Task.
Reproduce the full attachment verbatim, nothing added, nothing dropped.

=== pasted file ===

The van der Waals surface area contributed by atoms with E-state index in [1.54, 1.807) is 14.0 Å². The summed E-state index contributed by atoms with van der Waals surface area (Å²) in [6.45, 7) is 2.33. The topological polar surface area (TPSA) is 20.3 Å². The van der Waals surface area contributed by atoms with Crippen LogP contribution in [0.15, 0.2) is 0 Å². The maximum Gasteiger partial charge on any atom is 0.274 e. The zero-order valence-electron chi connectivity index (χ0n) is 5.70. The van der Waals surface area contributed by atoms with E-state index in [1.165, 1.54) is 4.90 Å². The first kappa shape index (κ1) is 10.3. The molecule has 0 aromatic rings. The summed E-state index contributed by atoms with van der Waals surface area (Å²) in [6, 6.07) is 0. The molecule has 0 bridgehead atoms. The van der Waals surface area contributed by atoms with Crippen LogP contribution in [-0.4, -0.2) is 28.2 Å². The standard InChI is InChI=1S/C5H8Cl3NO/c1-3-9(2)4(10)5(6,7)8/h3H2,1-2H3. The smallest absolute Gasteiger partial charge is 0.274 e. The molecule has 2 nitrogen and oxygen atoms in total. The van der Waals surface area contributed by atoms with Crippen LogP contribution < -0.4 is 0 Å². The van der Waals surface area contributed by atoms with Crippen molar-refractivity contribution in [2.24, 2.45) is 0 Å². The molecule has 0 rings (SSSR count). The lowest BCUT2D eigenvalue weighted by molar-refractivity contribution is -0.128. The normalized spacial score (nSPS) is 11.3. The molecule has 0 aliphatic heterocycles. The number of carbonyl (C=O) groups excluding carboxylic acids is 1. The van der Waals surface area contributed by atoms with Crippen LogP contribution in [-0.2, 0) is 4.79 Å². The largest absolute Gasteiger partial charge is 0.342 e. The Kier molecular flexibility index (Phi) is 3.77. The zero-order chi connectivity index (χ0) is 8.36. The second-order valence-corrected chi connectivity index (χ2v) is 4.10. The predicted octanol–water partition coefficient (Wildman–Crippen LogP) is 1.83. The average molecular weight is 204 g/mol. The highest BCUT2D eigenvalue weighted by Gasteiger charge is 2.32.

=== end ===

The van der Waals surface area contributed by atoms with E-state index in [1.54, 1.807) is 14.0 Å². The summed E-state index contributed by atoms with van der Waals surface area (Å²) in [6.45, 7) is 2.33. The topological polar surface area (TPSA) is 20.3 Å². The van der Waals surface area contributed by atoms with Crippen LogP contribution in [0.15, 0.2) is 0 Å². The maximum Gasteiger partial charge on any atom is 0.274 e. The zero-order valence-electron chi connectivity index (χ0n) is 5.70. The van der Waals surface area contributed by atoms with E-state index in [1.165, 1.54) is 4.90 Å². The first kappa shape index (κ1) is 10.3. The molecule has 0 aromatic rings. The summed E-state index contributed by atoms with van der Waals surface area (Å²) in [6, 6.07) is 0. The molecule has 0 bridgehead atoms. The van der Waals surface area contributed by atoms with Crippen LogP contribution in [-0.4, -0.2) is 28.2 Å². The standard InChI is InChI=1S/C5H8Cl3NO/c1-3-9(2)4(10)5(6,7)8/h3H2,1-2H3. The smallest absolute Gasteiger partial charge is 0.274 e. The molecule has 2 nitrogen and oxygen atoms in total. The van der Waals surface area contributed by atoms with Crippen LogP contribution < -0.4 is 0 Å². The van der Waals surface area contributed by atoms with Crippen molar-refractivity contribution in [2.24, 2.45) is 0 Å². The molecule has 0 rings (SSSR count). The lowest BCUT2D eigenvalue weighted by molar-refractivity contribution is -0.128. The normalized spacial score (nSPS) is 11.3. The molecule has 0 aliphatic heterocycles. The number of carbonyl (C=O) groups excluding carboxylic acids is 1. The van der Waals surface area contributed by atoms with Crippen LogP contribution in [-0.2, 0) is 4.79 Å². The largest absolute Gasteiger partial charge is 0.342 e. The Kier molecular flexibility index (Phi) is 3.77. The zero-order chi connectivity index (χ0) is 8.36. The second-order valence-corrected chi connectivity index (χ2v) is 4.10. The predicted octanol–water partition coefficient (Wildman–Crippen LogP) is 1.83. The average molecular weight is 204 g/mol. The highest BCUT2D eigenvalue weighted by Gasteiger charge is 2.32.